For one thing, while Nebraska coaches don’t need friends in the press corps, they do need friends among the Huskers faithful. For another, McBride said, it provides a window to take the heat off the college kids who’ve already weathered, by that point, a pretty long night.
“My wife came in [Sunday] morning. She said after the game he kind of blew off the press,” McBride said. “And I don’t think that’s a good idea, especially when people don’t know you that well.
“I used to blame it on myself and that shut things down. I said, ‘Look, I screwed the game up. I made some bad calls that really hurt us,’ to take that pressure off the players. They’ve got a young secondary where those kids don’t need to hear any negative talk. [They need] more positive talk, to feel that they’re improving, and so that the next game you feel better, at least you’ve got something to lean on.”
Although McBride doesn’t imagine the film review was much fun, either. Arkansas State quarterback Justice Hansen played pass-and-catch at will for most of the contest, completing 46 of 68 throws for 415 yards and 3 scores.
It made McBride flash back to 1993, to the early days of the 4-3 front. The Huskers hosted a resurgent Kansas State side on Oct. 16 that season and surrendered 28 points and 489 yards through the air.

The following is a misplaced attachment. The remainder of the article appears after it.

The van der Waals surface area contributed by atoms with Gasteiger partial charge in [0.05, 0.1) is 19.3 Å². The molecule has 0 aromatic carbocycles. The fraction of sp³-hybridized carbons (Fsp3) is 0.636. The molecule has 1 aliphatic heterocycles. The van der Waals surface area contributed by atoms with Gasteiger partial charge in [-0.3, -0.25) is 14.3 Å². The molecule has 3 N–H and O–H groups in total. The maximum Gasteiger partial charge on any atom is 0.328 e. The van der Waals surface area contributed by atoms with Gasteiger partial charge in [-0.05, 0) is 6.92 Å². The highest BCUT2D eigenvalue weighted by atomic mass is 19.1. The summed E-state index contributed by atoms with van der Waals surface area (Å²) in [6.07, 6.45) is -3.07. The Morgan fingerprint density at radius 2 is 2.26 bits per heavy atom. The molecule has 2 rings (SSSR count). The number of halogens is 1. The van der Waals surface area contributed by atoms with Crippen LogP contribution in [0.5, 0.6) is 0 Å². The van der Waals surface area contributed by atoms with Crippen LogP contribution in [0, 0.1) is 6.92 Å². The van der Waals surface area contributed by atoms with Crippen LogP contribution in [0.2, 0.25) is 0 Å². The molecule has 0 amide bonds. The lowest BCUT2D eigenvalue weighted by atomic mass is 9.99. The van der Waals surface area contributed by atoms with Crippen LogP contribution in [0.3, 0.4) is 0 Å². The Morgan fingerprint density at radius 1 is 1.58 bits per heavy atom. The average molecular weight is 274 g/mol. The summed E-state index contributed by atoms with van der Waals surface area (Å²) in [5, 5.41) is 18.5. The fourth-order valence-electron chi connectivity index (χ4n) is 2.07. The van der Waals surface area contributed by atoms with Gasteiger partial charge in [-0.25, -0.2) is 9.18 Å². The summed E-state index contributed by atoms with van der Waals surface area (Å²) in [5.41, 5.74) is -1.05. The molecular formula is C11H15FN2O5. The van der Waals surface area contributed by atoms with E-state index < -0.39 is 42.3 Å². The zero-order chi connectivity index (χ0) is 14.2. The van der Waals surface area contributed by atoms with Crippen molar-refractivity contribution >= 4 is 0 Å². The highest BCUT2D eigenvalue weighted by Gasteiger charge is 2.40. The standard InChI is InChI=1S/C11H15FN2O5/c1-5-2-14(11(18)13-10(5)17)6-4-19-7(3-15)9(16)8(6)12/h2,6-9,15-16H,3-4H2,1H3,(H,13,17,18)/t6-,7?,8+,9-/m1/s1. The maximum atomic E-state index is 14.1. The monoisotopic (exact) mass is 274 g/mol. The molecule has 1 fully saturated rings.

“My first impression [of Arkansas State] was, ‘I’ve been there before,’ ” McBride said with a chuckle. “I’ll tell you what: We played K-State, it was just like the same game it was [Saturday] night … Geez, we were bad. The one game, you learned a lot. Plus they had a really good quarterback [Chad May] and things like that. They were doing that to everybody, but we won. And that happened [Saturday] night.
“The first thing with Nebraska fans, most of them are so loyal, it’s unbelievable. And that there’s that 5 percent that can’t handle it, and they want you fired or they want the secondary coach fired. It’s probably happened everywhere. And I was there 23 years and they were as good as people and as loyal a people as you have ever been around.”
McBride watches the Big Red from the family home in Michigan now, having set up shop there in the spring after a number of years in Arizona. He’s planning on coming to Omaha on Oct. 5 to be the target of a celebrity roast involving several former players, with proceeds going to the St. Bernard and St. Phillip Neri grade schools. A gaggle of former Huskers will be in town that weekend to honor the 20th anniversary of the 1997 national championship team.
“My players have been roasting me ever since I’ve been retired,” McBride laughed.
“No, they’ll make stuff up. [They’ll say] I was chewing Copenhagen and everyone says I was yelling and spitting in their face. That’s just baloney. But I’m sure I’ll hear some of that. It’s just something that magnifies things a little bit. I might have hit a few of them a little bit when I was screaming, but I never spit on a kid.”
The post Former Nebraska defensive coordinator Charlie McBride on Bob Diaco: ‘I think they’re going to get better’ appeared first on Land of 10.